Margaret Zaknoen is director of programs of American Muslims for Jerusalem . She accompanied the delegation on its trip.
The ad reads: "Show your solidarity in support of Israel on a mission that includes briefings by political leaders, solidarity concerts, solidarity visits...Our presence is our strongest affirmation of our commitment to Israel." It runs regularly in the Forward, a leading American Jewish newspaper. Those who sign up for this trip probably do not spend much time wondering what will happen at the airport. They most likely debate the wisdom of traveling to Israel these days, then pack their bags and look forward to the trip of a lifetime. They are Americans, after all, and Jewish at that. They will be welcomed upon arrival and whisked away to affirm their commitment to Israel with their presence.
As you might imagine, preparing for a trip to the holy land is a bit different for American Muslims. American Muslims for Jerusalem (AMJ), a Washington, DC-based advocacy group, organized a "Peace through Understanding" delegation in June. The trip was intended to offer American Muslims the chance to visit Jerusalem and pray in al-Aqsa, one of Islam's holiest sites; to affirm our commitment to the holy city with our presence. And, yes, to show solidarity with Palestinian Muslims and Christians in symbolic ways like joining in clearing the rubble of bombed-out office buildings from their streets. The trip was also intended to educate delegates about the work being done, by both Palestinians and Israelis, to achieve a just and lasting peace.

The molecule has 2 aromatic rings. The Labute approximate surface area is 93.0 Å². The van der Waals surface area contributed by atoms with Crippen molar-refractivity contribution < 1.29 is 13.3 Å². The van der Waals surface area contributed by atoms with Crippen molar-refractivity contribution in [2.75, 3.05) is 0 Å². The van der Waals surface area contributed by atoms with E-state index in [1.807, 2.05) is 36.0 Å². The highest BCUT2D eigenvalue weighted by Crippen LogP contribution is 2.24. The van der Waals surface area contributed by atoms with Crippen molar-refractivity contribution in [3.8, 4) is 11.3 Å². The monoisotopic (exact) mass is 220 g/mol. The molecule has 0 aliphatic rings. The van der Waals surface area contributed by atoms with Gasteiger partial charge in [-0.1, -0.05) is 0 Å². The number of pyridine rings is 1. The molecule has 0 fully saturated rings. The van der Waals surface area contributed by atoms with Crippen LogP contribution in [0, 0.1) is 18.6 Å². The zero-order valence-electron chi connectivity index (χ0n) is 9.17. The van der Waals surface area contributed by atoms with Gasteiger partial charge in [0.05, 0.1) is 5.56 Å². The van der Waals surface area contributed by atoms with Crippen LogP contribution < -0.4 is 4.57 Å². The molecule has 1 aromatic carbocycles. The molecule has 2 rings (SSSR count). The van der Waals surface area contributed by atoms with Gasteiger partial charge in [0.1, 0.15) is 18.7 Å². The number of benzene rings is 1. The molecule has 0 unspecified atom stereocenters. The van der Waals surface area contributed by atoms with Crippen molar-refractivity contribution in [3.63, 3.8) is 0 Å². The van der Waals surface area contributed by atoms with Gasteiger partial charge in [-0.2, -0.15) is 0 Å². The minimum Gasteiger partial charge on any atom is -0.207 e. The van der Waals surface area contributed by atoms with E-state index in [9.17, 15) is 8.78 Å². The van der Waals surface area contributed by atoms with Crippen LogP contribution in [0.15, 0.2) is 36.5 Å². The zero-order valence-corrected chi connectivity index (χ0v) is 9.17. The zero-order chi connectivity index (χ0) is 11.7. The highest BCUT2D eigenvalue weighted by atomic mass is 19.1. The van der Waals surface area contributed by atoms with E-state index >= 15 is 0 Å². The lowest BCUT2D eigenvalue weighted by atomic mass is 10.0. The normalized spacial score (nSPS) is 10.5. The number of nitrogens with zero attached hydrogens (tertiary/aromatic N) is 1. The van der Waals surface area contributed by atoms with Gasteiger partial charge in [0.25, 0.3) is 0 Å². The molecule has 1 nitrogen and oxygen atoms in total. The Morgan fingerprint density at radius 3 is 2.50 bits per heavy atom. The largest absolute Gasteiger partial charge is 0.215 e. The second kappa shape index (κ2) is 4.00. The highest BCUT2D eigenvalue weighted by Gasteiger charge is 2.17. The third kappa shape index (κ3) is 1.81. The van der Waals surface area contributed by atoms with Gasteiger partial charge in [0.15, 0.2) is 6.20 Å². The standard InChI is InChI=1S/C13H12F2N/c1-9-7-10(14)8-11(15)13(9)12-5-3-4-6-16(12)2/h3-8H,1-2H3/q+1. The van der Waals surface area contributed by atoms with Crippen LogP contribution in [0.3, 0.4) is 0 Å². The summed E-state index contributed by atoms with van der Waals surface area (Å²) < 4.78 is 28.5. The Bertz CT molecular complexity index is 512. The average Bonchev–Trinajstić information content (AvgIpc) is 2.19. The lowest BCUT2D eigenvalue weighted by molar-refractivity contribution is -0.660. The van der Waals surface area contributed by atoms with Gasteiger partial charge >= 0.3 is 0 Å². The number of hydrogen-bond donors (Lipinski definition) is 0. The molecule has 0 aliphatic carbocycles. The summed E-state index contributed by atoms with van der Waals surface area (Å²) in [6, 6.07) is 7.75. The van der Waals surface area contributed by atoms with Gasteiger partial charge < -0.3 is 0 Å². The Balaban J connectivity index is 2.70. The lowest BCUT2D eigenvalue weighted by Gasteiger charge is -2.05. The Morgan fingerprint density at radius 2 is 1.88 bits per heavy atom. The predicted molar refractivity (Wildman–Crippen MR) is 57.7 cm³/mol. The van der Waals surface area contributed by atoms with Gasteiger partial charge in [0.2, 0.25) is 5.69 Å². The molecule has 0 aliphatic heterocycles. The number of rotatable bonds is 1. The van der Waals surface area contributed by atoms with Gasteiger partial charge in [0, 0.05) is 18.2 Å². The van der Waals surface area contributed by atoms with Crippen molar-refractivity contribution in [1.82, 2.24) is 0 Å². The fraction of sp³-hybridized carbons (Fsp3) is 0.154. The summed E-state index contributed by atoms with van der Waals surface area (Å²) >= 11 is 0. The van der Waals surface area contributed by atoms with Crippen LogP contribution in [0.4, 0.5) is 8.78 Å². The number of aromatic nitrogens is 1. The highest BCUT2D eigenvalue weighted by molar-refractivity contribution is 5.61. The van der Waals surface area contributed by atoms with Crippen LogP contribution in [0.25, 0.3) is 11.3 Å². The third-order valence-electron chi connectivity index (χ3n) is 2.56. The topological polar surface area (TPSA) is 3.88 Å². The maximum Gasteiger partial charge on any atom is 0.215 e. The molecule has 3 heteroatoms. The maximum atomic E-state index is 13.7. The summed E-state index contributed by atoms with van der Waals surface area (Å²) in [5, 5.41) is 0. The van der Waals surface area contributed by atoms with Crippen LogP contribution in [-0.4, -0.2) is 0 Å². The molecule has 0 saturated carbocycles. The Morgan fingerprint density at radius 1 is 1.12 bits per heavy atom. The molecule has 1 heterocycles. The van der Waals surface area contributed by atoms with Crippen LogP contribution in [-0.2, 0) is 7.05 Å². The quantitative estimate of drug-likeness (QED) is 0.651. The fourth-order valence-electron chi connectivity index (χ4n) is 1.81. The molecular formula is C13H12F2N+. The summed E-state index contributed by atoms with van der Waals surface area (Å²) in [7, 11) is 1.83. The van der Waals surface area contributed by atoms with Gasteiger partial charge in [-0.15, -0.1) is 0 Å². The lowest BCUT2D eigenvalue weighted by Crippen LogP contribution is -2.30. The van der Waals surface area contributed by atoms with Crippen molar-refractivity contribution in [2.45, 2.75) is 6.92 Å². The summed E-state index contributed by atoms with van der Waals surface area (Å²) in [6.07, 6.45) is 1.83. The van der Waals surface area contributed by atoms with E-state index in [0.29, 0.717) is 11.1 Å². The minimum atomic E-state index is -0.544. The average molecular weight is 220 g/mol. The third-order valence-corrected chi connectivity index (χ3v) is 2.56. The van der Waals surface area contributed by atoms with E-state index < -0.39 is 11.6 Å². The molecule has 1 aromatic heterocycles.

The delegates--17 Muslims and three non-Muslims, all American citizens--were prepared to spend hours at Ben-Gurion airport answering grueling questions and having their bags searched. They knew there was a chance they would not be allowed to enter. By that time, Israel already had turned away hundreds of humanitarian workers, not to mention the U.S.-sanctioned U.N. fact-finding mission investigating the Israeli invasion of Jenin.
Nevertheless, the group traveled with a bit of faith that, as American citizens with an open agenda of peace through understanding, they would be allowed in. Another American delegation had just entered the previous day with a nearly identical itinerary. Why should our trip be different?
It began at Newark airport. We gathered near the ticket counter some of the women in hijab, men with beards. We were an identifiably Muslim group. Within minutes the Continental Airlines security agent approached us. He identified himself as an Israeli, asked for a copy of our schedule and wanted to know who we were and why we wanted to visit Israel. "You can understand," he said, "people like you raise questions."
"People like us?" we asked. "Who, African Americans, lawyers, university professors, Lutheran pastors?" Our group was all those things, and more.
"You know what I mean," he said. And we did.
For no other reason than that we also were mostly Muslim, we were treated as criminals in Israel, and left Ben-Gurion airport eight hours after arriving, with "denied entry" stamped in our American passports. So much for being citizens of Israel's most generous patron and devoted protector.
Israel's exclusionary policies in Jerusalem are well documented. Since March 1993, when Israel imposed a "closure" on Jerusalem, the Jewish state has prevented Palestinian Muslims and Christians from entering the holy city without special permits that are nearly impossible to obtain. While millions of Christians from around the world are able to visit Jerusalem, Palestinian Christians living a few kilometers away may not. In the last decade, notes Israeli journalist Danny Rubinstein, "there has not been a single case in which a Muslim from Gaza requesting a permit to pray in Jerusalem has received one."
To squeeze the non-Jewish population out of Jerusalem, Israeli authorities routinely subject Palestinians in Arab East Jerusalem to forced expulsions, home demolitions, land confiscation, ethnic segregation and seizure of identity papers. …